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What Does HR Mean to Small Businesses? Part 2

See Part 1: Small Business HR Responsibilities

HR Implementation Options

Deciding how to implement HR in a small business depends on resources, revenue, size, and workplace culture. While there are many HR software tools to assist you in managing your payroll, benefits, some admin activities, Human Resources requires a knowledgeable person to properly ensure compliance, manage recruiting, address payroll and benefits questions, and conduct employee communications.

Many small business owners will attempt to manage HR responsibilities directly or delegate tasks to employees when first starting a business. However, around hiring employees number 6-10 this option becomes less productive as HR tasks and responsibilities grow and become more complex. Between 15 to 40 employees most businesses find that HR responsibilities become a more full-time activity and require someone with HR knowledge and experience. Small business owners have two options to implement HR at this point: outsource or In-house HR.

Outsource

For companies in the 10 to 40 range, outsourcing can be an economical choice. Outsourcing offers small businesses access to different human resource professionals that specialize in specific HR tasks without the burden or cost of hiring an HR team to take over and help grow and regulate your small business while you as the owner and your employees can focus on the goal and core values of your small business. While outsourcing is a cost, the less time that business owners or other employees spend on human resource-related tasks is less costly than hiring a new employee for HR alone. When outsourcing HR to a third-party, it is of the utmost importance that whoever you outsource your HR operations to fits in with the workplace culture and aligns with the values of your small business.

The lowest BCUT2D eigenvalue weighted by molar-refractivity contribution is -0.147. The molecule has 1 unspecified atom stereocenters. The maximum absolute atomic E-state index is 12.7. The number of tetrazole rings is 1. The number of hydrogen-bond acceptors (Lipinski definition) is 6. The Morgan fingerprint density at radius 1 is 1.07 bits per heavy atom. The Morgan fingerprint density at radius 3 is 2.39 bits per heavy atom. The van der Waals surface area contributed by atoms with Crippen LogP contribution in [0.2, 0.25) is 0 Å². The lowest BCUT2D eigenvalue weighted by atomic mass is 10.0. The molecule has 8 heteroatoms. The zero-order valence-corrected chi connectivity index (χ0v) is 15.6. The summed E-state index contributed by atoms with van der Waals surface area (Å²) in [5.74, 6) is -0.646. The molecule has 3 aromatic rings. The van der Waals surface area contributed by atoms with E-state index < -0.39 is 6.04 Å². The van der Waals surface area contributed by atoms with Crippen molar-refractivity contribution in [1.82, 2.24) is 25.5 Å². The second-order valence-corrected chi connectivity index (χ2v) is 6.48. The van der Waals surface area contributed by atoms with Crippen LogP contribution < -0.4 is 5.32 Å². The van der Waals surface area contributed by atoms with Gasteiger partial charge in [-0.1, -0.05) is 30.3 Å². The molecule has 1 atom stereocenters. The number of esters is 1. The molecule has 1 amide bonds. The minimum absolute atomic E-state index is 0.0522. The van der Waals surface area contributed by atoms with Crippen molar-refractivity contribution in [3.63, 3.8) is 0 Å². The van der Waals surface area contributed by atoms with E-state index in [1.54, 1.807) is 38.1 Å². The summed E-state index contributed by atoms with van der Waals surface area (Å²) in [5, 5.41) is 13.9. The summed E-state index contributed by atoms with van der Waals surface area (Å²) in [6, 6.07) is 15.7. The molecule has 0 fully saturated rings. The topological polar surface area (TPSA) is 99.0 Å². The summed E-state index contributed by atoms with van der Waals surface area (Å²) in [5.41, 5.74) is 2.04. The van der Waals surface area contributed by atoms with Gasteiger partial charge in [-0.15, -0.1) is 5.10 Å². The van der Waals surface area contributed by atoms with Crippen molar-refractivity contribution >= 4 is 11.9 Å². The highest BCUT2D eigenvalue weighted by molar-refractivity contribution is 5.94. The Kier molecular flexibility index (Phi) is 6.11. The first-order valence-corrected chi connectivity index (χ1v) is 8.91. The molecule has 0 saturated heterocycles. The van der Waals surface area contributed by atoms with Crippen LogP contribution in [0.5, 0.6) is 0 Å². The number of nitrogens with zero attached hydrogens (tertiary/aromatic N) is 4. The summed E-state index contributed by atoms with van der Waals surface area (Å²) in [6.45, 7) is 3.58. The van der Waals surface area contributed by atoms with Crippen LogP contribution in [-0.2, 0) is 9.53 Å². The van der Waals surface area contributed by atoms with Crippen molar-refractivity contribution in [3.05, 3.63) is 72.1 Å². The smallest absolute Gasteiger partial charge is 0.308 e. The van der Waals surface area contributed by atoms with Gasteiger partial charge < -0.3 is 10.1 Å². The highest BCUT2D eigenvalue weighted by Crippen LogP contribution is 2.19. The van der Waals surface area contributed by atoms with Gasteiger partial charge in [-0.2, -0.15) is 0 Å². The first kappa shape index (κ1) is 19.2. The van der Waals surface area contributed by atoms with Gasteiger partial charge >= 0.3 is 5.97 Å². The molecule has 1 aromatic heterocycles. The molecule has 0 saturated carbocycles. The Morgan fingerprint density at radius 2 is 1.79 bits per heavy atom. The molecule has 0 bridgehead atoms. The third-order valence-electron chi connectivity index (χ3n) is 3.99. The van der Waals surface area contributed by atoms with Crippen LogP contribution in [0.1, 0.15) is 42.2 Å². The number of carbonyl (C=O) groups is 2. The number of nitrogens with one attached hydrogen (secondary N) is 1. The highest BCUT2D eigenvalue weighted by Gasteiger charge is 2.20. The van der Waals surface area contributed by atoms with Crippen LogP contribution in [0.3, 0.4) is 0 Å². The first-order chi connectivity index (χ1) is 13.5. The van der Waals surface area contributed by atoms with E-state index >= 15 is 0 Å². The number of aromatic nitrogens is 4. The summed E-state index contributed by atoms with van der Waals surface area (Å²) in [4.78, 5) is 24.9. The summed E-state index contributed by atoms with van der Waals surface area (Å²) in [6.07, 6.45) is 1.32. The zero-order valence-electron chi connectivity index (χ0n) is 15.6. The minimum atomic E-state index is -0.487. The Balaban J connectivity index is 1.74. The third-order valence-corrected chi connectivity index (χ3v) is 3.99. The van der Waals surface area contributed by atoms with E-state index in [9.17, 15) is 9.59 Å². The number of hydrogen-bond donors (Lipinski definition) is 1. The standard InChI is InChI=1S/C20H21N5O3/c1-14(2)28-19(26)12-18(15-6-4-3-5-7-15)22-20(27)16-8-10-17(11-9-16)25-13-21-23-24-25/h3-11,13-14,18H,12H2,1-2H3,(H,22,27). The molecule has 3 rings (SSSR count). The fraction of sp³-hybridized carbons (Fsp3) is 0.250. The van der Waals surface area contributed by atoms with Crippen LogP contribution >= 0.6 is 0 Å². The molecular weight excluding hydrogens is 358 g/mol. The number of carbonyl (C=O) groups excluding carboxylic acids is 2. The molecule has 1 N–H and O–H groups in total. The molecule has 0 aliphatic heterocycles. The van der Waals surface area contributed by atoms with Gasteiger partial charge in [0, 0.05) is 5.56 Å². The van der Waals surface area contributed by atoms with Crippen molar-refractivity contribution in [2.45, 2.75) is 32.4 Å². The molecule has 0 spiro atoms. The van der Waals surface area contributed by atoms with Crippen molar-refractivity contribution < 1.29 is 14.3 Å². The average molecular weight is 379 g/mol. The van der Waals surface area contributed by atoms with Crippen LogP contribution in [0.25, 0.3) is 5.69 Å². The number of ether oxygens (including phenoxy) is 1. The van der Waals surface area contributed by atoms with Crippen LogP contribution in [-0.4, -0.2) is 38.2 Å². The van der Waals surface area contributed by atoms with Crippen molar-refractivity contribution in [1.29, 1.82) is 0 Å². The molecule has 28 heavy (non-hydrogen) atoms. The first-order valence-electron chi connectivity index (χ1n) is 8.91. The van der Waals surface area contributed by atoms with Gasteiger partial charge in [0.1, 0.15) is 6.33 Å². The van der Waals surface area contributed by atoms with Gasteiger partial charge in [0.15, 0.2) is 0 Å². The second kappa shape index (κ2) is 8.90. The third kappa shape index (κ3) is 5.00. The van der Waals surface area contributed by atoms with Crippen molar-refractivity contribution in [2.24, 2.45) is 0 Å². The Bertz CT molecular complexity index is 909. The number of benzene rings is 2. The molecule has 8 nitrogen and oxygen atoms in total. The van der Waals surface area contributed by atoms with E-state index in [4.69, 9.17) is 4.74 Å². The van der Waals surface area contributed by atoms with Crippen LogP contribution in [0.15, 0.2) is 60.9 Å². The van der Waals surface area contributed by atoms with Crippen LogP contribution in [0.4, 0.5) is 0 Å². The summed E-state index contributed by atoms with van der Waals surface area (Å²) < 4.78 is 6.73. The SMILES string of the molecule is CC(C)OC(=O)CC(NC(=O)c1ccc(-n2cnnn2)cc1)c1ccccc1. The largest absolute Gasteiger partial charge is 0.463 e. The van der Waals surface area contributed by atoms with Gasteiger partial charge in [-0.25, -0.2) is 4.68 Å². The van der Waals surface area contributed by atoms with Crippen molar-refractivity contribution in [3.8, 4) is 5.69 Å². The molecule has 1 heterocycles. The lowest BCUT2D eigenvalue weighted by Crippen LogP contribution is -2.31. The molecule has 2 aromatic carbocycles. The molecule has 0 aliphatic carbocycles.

In-House

When a small business reaches the 40 employee range ups want to consider hiring a full-time HR generalist. 75-100 employee range, a small business should hire a fun-time HR specialist who can do everything with 1 or 2 support staff.

When you first started your small business, the biggest HR concerns would be hiring and payroll, which are simple tasks for one person. However, as your small business grows, so do the tasks surrounding administration and managing employees. Because human resources is such a broad and complex range of skills and tasks, it’s nearly impossible for one person to take on without negatively affecting the success and prosperity of the small business.

HR can truly make or break a small business so it’s important to find the right fit as soon as possible. Implementing a strong HR department can seem daunting, but there are so many resources and outsourcing solutions readily available to a small business owner. Society for Human Resources Management (SHRM.org) and the Department of Labor (dol.gov) are great resources for answering any HR questions and ensuring that small businesses are compliant with the business world’s ever-changing laws.